In the first public statewide poll since Donald Trump was inaugurated as the 45th president of the United States, 46 percent of Texas voters approve of the job he is doing as president, and 44 percent disapprove. Texas voters’ opinions of President Trump have improved since he took office, though nearly half of Texans still think the country is headed in the wrong direction, according to the latest University of Texas/Texas Tribune Poll.
“Republicans as a group were relatively tentative in their embrace of Donald Trump during the campaign, but they are hugging him now,” said James Henson, director of the Texas Politics Project and co-director of the poll. “His favorability rating among Texas Republicans increased 21 points between October and February, which fueled an increase in his overall rating.”
While 39 percent of Texans polled believe things are headed in the right direction, 49 percent disagree – a significant change from the October 2016 UT/TT survey in which the respective assessments were 22 percent and 67 percent.
“The right direction-wrong track question has to be viewed in context,” said UT government professor Daron Shaw, who co-directs the poll with Henson. “People are more prone to say we’re on the wrong track, so anything close to 50-50 is actually a positive rating. The more illustrative finding is that close to 50 percent of Texans are so fed up with Washington, D.C., that they are willing to give Trump a chance despite thinking that he shoots from the hip and doesn’t know very much.”
In the latest poll, favorability of Trump improved by 14 points since October, with 45 percent of Texas voters viewing him favorably and 46 percent viewing him unfavorably. Opinions of Vice President Mike Pence were also split, with 42 percent and 40 percent of voters viewing him favorably and unfavorably, respectively.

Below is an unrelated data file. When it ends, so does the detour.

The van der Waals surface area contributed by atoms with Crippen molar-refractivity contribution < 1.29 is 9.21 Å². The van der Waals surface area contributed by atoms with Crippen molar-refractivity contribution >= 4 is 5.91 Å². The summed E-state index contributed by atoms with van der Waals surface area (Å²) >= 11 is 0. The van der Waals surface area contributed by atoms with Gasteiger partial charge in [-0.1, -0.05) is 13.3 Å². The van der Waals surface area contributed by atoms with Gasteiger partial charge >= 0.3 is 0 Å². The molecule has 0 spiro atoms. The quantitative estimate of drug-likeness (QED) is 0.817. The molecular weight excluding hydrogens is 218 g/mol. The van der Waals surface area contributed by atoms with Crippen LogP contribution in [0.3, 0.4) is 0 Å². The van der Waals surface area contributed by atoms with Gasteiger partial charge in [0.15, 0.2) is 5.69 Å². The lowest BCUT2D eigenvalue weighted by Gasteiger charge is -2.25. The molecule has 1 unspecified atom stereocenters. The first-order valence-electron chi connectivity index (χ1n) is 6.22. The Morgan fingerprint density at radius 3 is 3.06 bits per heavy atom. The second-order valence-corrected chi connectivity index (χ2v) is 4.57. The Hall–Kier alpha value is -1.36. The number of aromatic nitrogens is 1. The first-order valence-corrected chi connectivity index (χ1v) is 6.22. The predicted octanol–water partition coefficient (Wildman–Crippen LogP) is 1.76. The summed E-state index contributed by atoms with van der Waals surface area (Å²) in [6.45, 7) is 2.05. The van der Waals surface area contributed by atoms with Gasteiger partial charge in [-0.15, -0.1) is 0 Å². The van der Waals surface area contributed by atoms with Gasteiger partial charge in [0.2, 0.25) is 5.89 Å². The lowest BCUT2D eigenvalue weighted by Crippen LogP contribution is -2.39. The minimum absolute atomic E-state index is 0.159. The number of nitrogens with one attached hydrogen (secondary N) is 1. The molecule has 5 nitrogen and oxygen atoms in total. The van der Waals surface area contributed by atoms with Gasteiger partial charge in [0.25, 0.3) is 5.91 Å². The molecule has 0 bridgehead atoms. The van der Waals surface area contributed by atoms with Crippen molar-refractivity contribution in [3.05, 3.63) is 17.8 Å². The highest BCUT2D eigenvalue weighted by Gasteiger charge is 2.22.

“The role of the president as a figurehead and the power of partisanship are mutually reinforcing, and the result is likely to be durable support for Trump among Texas Republicans, even as he seems to test that support in the eyes of his critics almost daily,” Henson said, referring to increases among Texas Republicans in both support for Trump and positive views of the path the country is currently taking.
Perhaps the most intriguing example of the president’s ability to shape the attitudes of his partisans is opinion toward Russia and that country’s president, Vladimir Putin. Although 62 percent of Texas voters hold negative opinions of Putin, he was significantly more unpopular (by 28 percentage points) among Democrats than Republicans.
The internet-based statewide poll was conducted Feb. 3-10 by the public opinion research firm YouGov. The overall sample included 1,200 self-declared registered voters, with a margin of error of +/- 2.83 percentage points.
When asked to identify the most important issues facing the state, Texas voters chose border security (16 percent), immigration (15 percent) and political corruption (10 percent). When considering national issues, respondents again listed political corruption (14 percent) and immigration (12 percent) but also included national security (9 percent). Concerns for the national economy fell 3 points from the previous poll, with 7 percent of Texans polled listing it as a top concern.
Respondents were also asked whether the national economy was better off than a year ago. Forty percent of voters polled said it was better while 20 percent said it was worse, assessments that were also more positive than in the previous poll. In considering how the Texas economy has fared during the past year, 28 percent said it was better and 16 percent said it was worse. In contrast to findings from states such as Michigan, Pennsylvania and Wisconsin, nearly half of Texans polled indicated that they do not feel they have been left behind by changes in the economy, while a third felt they had been left behind.
This is the latest in a series of polls conducted by UT Austin’s Texas Politics Project and The Texas Tribune. Comprehensive poll results and information about methodology will be released initially by The Texas Tribune during the next four business days. Graphics, a summary, crosstabs and a data file will be publicly available for research and teaching at the Texas Politics Project website next week.